“Cat, can you get this zipper?” she yelled.

“Sure, hold on, I’m looking for my gloves,” she yelled back. When she came in she handed Janixce a nude pair of elbow-length fishnet gloves. She zipped up the gown and they headed out the door to Janixce’s old silver Honda; it squealed as she backed out of their drive way.

John was waiting for them in the parking lot wearing a black overcoat. He was tall with blonde curly hair and a big smile. Their Chanels whispered and lisped, flying on the breeze. Janixce felt liquid and warm with the spirit of Coco. John walked between them, linking their arms. They walked through the back gate, past the guard, and in a back door to the stage. He escorted them to their seats, then left to help the light and sound crew. Janixce pulled out her camera from her purse and snapped some pictures. During the opera, Janixce sat and listened raptly, but she felt Cat watching John more than she paid attention to the music.

After the opera, John apologized, saying he had to get to another gig. Before he left he introduced Cat and Janixce to some of the other crew members. “Hi, I’m Don,” a balding forty-something said, extending his hand to Janixce and Cat. “I do sound for the opera and travel with them. This is my son, Andrew, and this is Salvatore.”

Salvatore’s dark, curly hair was combed back. He shook their fishnet-gloved hands. Janixce noticed he had a nice face and smile.

Ciao bella,” Salvatore said.

“So what do you ladies do?” Don asked.

“We’re students,” Cat said.

“That’s what they all say,” Don smiled.

“Hey, watch that talk,” Salvatore said to him.

Another sound person, Jake, also introduced himself.

“I feel weird going to this party without John,” Cat said, her voice tense with disappointment.

“Let’s just see what happens.” Janixce was imagining sipping champagne and meeting interesting men.

When most of the crowd cleared out, Don, Salvatore, and Jake showed some women, including Janixce and Cat, backstage. They walked into a small room with worn carpeting and a few old, earth-toned sofas. Janixce and Cat exchanged looks. A few women shook their heads and left. Two blonde women, one in white and the other in a black gown, stayed.

“Do you ladies want a beer?” Jake asked. He pulled some Buds out of a cooler. “Sounds good,” one of the blonde women said, sitting down on a sofa.

Janixce was shocked. She didn’t understand. It had been magical to get the opera tickets and the Chanels. This wasn’t the party she had been expecting. Still, she decided to stay, feeling that something was going to happen.
“Some party,” Cat whispered to Janixce. “Should we stay?”

“It might get better,” Janixce said. “Sal’s nice.”

There was something both absurd and amusing about sitting in a dingy backroom after an opera wearing Chanel gowns. It appealed to Janixce’s artistic temperament. Salvatore intrigued her, and she wanted to take more pictures. She took a few pictures at odd angles and some close-ups for fun.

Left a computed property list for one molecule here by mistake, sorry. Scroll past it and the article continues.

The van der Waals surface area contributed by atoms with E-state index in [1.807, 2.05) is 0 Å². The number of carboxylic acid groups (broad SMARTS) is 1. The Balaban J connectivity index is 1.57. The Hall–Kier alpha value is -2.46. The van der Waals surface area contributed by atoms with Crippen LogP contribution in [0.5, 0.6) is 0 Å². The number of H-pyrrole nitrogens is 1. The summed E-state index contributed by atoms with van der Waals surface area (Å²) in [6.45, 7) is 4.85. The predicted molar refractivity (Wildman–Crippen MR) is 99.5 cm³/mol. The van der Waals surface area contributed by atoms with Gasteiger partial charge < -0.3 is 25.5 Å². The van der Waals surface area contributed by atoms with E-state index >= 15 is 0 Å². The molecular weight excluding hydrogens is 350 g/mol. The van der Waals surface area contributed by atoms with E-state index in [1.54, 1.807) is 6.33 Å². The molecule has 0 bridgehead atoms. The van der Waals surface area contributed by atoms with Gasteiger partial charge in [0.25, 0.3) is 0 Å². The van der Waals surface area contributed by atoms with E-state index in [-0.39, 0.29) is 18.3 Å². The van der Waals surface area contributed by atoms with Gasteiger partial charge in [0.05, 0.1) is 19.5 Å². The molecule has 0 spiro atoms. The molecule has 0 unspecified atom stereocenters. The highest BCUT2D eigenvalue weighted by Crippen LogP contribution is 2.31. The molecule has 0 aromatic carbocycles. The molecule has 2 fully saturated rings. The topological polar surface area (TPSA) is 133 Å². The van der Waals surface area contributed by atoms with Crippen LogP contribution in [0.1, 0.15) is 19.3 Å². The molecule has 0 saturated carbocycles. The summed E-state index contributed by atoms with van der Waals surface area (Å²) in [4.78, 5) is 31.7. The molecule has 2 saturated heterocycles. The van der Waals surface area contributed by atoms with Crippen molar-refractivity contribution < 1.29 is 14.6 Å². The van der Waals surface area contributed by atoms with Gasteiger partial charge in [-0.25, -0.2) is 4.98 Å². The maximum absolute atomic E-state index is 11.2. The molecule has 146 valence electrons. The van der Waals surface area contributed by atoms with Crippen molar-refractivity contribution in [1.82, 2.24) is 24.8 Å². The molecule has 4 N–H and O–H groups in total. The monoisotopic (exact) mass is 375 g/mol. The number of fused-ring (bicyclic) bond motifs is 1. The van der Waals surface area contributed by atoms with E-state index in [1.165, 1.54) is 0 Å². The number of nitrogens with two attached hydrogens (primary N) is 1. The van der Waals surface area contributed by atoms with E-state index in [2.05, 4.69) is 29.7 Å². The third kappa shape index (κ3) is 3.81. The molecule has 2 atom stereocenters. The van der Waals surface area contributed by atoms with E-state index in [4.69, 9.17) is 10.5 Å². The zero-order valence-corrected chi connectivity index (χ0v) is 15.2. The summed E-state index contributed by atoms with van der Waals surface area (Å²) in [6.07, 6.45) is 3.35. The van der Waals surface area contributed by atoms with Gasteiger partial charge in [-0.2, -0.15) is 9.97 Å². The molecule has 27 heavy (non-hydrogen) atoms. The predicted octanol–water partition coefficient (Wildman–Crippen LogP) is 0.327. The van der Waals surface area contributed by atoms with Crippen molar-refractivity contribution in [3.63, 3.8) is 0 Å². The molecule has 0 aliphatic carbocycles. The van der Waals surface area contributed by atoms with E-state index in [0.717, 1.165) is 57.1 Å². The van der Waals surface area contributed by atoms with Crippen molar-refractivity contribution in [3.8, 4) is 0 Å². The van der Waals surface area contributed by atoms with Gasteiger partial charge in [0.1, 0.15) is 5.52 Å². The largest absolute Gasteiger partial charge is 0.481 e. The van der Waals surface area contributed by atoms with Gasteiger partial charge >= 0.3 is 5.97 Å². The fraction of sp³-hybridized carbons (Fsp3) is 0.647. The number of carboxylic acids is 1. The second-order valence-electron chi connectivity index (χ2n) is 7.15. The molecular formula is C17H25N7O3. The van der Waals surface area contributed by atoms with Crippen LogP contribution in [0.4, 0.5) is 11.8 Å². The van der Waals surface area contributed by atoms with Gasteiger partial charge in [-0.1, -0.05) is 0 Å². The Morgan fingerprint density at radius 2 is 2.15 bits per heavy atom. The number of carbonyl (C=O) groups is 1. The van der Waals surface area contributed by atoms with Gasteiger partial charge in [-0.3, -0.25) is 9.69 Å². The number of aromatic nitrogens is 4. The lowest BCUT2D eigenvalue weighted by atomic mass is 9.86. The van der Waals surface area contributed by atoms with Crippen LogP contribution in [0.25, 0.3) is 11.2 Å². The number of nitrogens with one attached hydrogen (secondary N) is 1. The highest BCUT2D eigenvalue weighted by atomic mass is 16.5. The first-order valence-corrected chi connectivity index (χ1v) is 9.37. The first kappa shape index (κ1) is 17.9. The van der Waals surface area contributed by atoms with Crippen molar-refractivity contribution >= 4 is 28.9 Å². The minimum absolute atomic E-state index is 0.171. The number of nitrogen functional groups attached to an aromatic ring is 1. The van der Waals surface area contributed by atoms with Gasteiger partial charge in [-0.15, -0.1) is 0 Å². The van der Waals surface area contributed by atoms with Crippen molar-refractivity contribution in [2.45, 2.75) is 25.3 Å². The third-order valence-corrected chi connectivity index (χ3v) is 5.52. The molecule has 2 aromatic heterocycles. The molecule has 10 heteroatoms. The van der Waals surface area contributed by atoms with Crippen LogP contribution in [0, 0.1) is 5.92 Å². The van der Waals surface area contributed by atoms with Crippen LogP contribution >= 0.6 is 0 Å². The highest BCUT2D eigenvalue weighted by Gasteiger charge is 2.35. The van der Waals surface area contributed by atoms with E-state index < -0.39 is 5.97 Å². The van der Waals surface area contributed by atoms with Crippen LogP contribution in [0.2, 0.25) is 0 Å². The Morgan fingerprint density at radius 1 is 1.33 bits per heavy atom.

Janixce and Salvatore talked about photography and the art museums in Italy and New York. He had lived there, frequented the Met, and liked eating at the café on top of the building. Janixce was enthralled.

“Ladies, care to see our bus?” Don interrupted. Cat rolled her eyes. But Janixce nodded. It was cold outside when they walked out back to the tour bus.

Inside, there were bunks and seats. Don and Salvatore talked about going to California and invited them along. Don stepped out and walked back in with Jake. Janixce could smell weed. Don took a hit off a pipe. Smoke snaked through the bus.

“Ladies?” he asked, waving it around.

Cat nudged Janixce. “We need to go.” Janixce knew Cat didn’t want to jeopardize her teaching career, but she wanted to stay.

“If Columbian is too boring for you ladies, we have other options,” Don said, reaching into his front pocket and flashing a baggie.

“I have to grade some papers,” Cat said.

A desire to transcend the moment gnawed at Janixce; she wanted to stay and get to know Sal better.

“What’d ya bring that stuff in here for?” Salvatore asked.

“Janixce, we need to go,” Cat said, shaking her shoulder.

Salvatore wrote his email and cell number on a napkin, handing it to Janixce.

“I can walk you ladies out,” Sal said.

“Yeah, I’d be happy to,” Don said.

“We’re okay,” Cat said.

Janixce tucked the napkin in her purse. Salvatore kissed her on the cheek. Her cheek burned.

Cat and Janixce stepped off the bus, and Janixce snapped some pictures.

They walked close together as fast as they could in their heels toward the back gate. Their dresses billowed in the cold breeze, and Janixce thought of the sails of ships in New York harbor. Her hair flew and sparked on the wind.

“You gonna call him?”

“Probably, he’s interesting.”

They came to a dead stop in front of the fence. It was about six-feet high, and it was locked.

“Shit,” Janixce gasped. “I need a smoke. Here,” she said, handing one to Cat.

Cat shivered, holding onto a cigarette with one hand, and jerked on the padlocked fence with the other.

“We’re going to have to climb it,” Janixce said, pulling out her lighter.

“We’ll ruin the dresses.”

“Not if we take them off,” Janixce said, letting a drag out and looking back at the tour bus.


“Look, Cat, you can still wear your cloak. I’ll throw the dress over after you climb the fence.”

“It’s so damn cold.”

“Let’s take pictures first,” Janixce said, shivering. “My dress should photograph well.”


“Pretend you’re climbing over with your dress and heels on, and I’ll take some pictures of you, dressed. Take some of me first. I could probably sell these. Then we can undress, and I’ll take some more as you climb over.”

“Are you crazy?”

“No, I really think these would sell,” Janixce said, blowing smoke. “I’ll pay you.”

“I’ll take some of you smoking.”

Janixce posed and took drags of her cigarette while Cat flashed pictures of the wind whipping through her gown and hair. Janixce held her cigarette up as though she were holding a torch.

“I feel like Lady Liberty, wearing this gown.”

“Whatever floats your boat,” Cat laughed.

Cat posed scaling the fence in heels. Janixce thought about the Chanel store off Fifth Avenue, snapping pictures of the back side of Cat’s billowing blue gown.